The current policy of the United States is that we are moving toward a world free of nuclear weapons, but in the meantime, “as long as there are nuclear weapons” the US will maintain its stockpile in a safe, secure, reliable form. This is called Stockpile Stewardship and Maintenance. In addition, the US is performing Life Extension Upgrades on warheads.
In its Site Wide Environmental Impact Statement, the NNSA states that it can perform its surveillance and maintenance missions, along with limited life extension operations, with a production capacity of 10 secondaries per year.
So building a plant with a capacity of 80 production units/year when you need a capacity of 10 is an excess capacity of 700% every year.
As a practical matter, it makes no sense to overbuild the UPF to such a degree, especially when budget money is tight. As a policy matter, the investment in new production infrastructure is seen as provocative by the rest of the world (think Iran and North Korea).
In a world run by fiscal conservatives, you might think this is a no-brainer: ten is cheaper than eighty. And after NNSA ran into space problems, you might think someone would suggest downsizing operations to fit. If so, you would not be the kind of conservative Tennessee sends to Congress; our delegation supports the bloated, super-sized, super-priced UPF.
The NNSA argues that it does not cost much more (15%, they say) to design for 80/year capacity than it would to design for 35/year. But—the NNSA does not say how much the cost differential would be between 80/year and 10/year, and even if we “only” save 15%, when the total pricetag is $11.5 billion—that’s almost 2 billion dollars! Before we overbuild, let’s see a true cost comparison to a “right-sized” facility.
NO SUPERPRICED BOMB PLANT
The work the National Nuclear Security Administration claims it needs to do to maintain the nuclear stockpile and perform Life Extension Upgrades is currently being done in existing facilities in Oak Ridge. But they are old—hence, the UPF.
Still, in a time when we need to tighten every belt we can, it seems the NNSA is shopping for new pants—with a wider waist.
In 2008, the NNSA prepared a Ten Year Plan for the Y12 complex in Oak Ridge, and in that plan it says it can upgrade current facilities (Building 9212 is the building in question) to meet seismic, environmental, health and safety standards for around $120 million. That’s a lot less than $8 billion for a new bomb plant (the Army Corps of Engineers’ estimate in July 2011).
NNSA not only can upgrade the existing facilities—it is doing it. Last year $76 million was spent to upgrade utility systems and purchase and install new equipment. The upgrades are required because the UPF, originally scheduled to come on-line in 2016, will not be fully functional until 2024. By then, we will have already completed all currently scheduled Life Extension Upgrades on all exisiting nuclear warheads in the US stockpile.
Yes, you read that right. We are paying twice for the same job, and the job the UPF is being designed to do will already be done by the time it is finished. NNSA says they will need to do additional Life Extension Upgrades, in perpetuity, on the thermonuclear secondaries at Y12.
We say—before we spend $6.5 billion, let’s have an independent study of secondary lifetimes—when a comparable study was done several years ago on the plutonium pits, the JASON report found NNSA was wrong when it said the pits had a life expectancy of 40 year. It was at least 85 years, said the JASON, and probably longer.
Let’s also have—before we spend $6.5 billion— a real accounting of the condition of Building 9212 and the cost to upgrade portions of it (the operations can be dramatically downsized to meet future needs) to meet codes.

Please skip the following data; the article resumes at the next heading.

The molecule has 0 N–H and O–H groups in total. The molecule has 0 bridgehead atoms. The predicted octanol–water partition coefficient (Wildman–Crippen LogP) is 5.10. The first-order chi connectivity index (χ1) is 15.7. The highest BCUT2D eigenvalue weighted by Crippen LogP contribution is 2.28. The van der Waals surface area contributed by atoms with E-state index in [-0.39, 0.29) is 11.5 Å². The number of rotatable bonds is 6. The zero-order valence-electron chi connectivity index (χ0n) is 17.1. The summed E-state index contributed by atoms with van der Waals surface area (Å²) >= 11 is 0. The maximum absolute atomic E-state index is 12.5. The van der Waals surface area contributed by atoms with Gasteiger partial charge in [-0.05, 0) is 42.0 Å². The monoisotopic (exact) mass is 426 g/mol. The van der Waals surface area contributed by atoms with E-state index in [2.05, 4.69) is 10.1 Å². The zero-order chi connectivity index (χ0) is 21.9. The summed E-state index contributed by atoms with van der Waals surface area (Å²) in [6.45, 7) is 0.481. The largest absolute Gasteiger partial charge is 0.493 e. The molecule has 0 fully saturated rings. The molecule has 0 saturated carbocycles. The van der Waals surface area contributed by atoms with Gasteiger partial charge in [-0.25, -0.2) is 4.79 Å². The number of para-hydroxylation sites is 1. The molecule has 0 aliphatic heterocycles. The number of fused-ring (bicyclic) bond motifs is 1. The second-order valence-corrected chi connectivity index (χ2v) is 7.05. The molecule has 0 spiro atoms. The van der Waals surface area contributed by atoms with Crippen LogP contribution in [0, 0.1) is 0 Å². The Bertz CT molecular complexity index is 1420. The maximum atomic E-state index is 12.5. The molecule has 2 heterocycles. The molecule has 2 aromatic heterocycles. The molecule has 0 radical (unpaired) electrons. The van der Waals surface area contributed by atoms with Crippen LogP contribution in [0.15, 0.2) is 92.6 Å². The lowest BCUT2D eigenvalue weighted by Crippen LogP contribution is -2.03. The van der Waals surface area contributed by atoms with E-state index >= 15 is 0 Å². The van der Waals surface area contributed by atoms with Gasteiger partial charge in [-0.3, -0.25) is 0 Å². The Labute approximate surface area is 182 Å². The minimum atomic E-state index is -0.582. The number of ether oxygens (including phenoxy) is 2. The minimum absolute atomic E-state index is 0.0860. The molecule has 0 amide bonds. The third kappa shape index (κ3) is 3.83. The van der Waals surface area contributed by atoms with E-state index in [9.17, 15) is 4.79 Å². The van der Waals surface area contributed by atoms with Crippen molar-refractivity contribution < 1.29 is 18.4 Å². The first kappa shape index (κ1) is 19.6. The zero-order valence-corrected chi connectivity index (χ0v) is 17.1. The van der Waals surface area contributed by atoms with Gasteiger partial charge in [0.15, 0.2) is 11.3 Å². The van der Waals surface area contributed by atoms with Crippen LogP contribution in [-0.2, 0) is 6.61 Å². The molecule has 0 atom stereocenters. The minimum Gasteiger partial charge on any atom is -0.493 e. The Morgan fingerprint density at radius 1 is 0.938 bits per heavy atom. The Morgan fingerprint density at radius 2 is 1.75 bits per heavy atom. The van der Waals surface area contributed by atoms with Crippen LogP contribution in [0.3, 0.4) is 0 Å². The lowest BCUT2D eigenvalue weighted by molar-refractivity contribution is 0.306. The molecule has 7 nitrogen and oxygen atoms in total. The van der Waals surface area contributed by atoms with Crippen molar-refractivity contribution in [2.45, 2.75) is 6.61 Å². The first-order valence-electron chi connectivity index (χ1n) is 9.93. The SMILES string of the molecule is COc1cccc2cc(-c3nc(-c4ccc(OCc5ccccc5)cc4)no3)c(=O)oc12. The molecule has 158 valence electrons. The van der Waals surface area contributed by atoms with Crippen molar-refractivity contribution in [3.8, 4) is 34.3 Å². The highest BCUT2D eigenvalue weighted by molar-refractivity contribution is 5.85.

ALIGN SPENDING WITH US POLICY
Our current nuclear policy is to move to a world free of nuclear weapons. The START Treaty calls for reductions in the stockpile, and the President has promised further deep cuts in the stockpile. Even those experts who think the United States needs a nuclear deterrent agree it takes far fewer than 1500 warheads. If you graph the future of weapons production, it is a line with a downward trajectory.
The President also promised to maintain the stockpile safely and securely while the US moves to zero. We may not like it, but that’s the current policy. So if Congress is aligning spending with policy, it will not fund major investments in huge, oversized production facilities.
Every retired nuclear warhead has to be dismantled, and the US lacks the capacity to dismantle all the warheads we have—there is a 15 year backlog at Y12 in Oak Ridge of retired secondaries awaiting dismantlement. This year’s budget cuts dismantlement funding again, to $56 million, which is probably less than the Department of Energy spends on office supplies. We need to expand dismantlement capacity and increase the pace of dismantlement.
We believe a fiscally responsible, forward looking budget should align with US policy. Funding for production should be reduced, not increased. And funding for dismantlement and downblending should be increased to meet current and future mission requirements.
WHERE TO WRITE
Letter to the Editor are crucial. Mention your Senator’s name so the letter will be clipped by his/her staff and delivered to the Senator. Most papers prefer letters of 300 words or less, and you can submit them on-line through the paper’s web site.
Write your Senator, and a couple of others:
Senator Lamar Alexander (TN) • 455 Dirksen Senate Office Building • Washington, DC 20510
Your Senator • United States Senate • Washington, DC 20510
Senator Bob Corker (TN) • Dirksen Senate Office Bldg, SD-185 • Washington, DC 20510
Your Representative • US House of Representatives • Washington, DC 20515
MULTIPLY YOUR EFFORT
If you know three other people who might write letters, make the phone calls.
If you connect with people on Facebook or Twitter, start writing on walls and tweeting.
If all you can do is write a letter yourself, or call a Congressional office, do it NOW!
If you think you could do more if you had a speaker come to your community, contact us: firstname.lastname@example.org or 865 776 5050.